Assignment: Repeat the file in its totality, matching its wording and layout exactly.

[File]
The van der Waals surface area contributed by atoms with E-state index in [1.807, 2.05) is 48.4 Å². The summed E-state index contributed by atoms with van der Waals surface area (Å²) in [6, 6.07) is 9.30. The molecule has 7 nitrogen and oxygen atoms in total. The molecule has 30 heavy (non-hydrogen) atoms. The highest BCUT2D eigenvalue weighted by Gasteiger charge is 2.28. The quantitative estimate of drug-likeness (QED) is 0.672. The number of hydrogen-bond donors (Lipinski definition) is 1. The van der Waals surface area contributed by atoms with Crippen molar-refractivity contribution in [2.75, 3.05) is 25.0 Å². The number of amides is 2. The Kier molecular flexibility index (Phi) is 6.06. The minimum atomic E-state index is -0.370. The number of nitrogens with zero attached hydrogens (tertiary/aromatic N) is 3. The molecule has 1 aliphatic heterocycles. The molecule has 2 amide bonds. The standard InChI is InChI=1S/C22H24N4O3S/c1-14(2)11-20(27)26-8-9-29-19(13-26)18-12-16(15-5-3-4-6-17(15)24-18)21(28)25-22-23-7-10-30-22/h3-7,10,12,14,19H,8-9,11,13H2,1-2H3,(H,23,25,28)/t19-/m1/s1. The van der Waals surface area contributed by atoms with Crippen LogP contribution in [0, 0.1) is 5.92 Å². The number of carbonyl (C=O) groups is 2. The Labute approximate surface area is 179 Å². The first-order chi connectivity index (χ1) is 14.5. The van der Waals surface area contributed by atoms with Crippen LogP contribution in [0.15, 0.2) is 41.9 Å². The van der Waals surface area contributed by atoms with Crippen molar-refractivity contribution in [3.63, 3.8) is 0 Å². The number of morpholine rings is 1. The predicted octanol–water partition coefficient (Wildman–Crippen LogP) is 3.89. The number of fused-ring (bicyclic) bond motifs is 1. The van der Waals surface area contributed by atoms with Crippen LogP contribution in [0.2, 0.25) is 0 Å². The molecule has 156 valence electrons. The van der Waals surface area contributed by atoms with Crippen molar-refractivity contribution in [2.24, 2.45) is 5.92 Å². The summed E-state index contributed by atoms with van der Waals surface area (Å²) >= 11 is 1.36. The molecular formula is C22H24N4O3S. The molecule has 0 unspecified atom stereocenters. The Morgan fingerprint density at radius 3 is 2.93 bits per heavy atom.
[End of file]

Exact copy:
The van der Waals surface area contributed by atoms with E-state index in [1.807, 2.05) is 48.4 Å². The summed E-state index contributed by atoms with van der Waals surface area (Å²) in [6, 6.07) is 9.30. The molecule has 7 nitrogen and oxygen atoms in total. The molecule has 30 heavy (non-hydrogen) atoms. The highest BCUT2D eigenvalue weighted by Gasteiger charge is 2.28. The quantitative estimate of drug-likeness (QED) is 0.672. The number of hydrogen-bond donors (Lipinski definition) is 1. The van der Waals surface area contributed by atoms with Crippen molar-refractivity contribution in [2.75, 3.05) is 25.0 Å². The number of amides is 2. The Kier molecular flexibility index (Phi) is 6.06. The minimum atomic E-state index is -0.370. The number of nitrogens with zero attached hydrogens (tertiary/aromatic N) is 3. The molecule has 1 aliphatic heterocycles. The molecule has 2 amide bonds. The standard InChI is InChI=1S/C22H24N4O3S/c1-14(2)11-20(27)26-8-9-29-19(13-26)18-12-16(15-5-3-4-6-17(15)24-18)21(28)25-22-23-7-10-30-22/h3-7,10,12,14,19H,8-9,11,13H2,1-2H3,(H,23,25,28)/t19-/m1/s1. The van der Waals surface area contributed by atoms with Crippen LogP contribution in [0, 0.1) is 5.92 Å². The number of carbonyl (C=O) groups is 2. The Labute approximate surface area is 179 Å². The first-order chi connectivity index (χ1) is 14.5. The van der Waals surface area contributed by atoms with Crippen LogP contribution in [0.15, 0.2) is 41.9 Å². The van der Waals surface area contributed by atoms with Crippen molar-refractivity contribution in [3.63, 3.8) is 0 Å². The number of morpholine rings is 1. The predicted octanol–water partition coefficient (Wildman–Crippen LogP) is 3.89. The number of fused-ring (bicyclic) bond motifs is 1. The van der Waals surface area contributed by atoms with Crippen LogP contribution in [0.2, 0.25) is 0 Å². The molecule has 156 valence electrons. The van der Waals surface area contributed by atoms with Crippen molar-refractivity contribution in [2.24, 2.45) is 5.92 Å². The summed E-state index contributed by atoms with van der Waals surface area (Å²) >= 11 is 1.36. The molecular formula is C22H24N4O3S. The molecule has 0 unspecified atom stereocenters. The Morgan fingerprint density at radius 3 is 2.93 bits per heavy atom.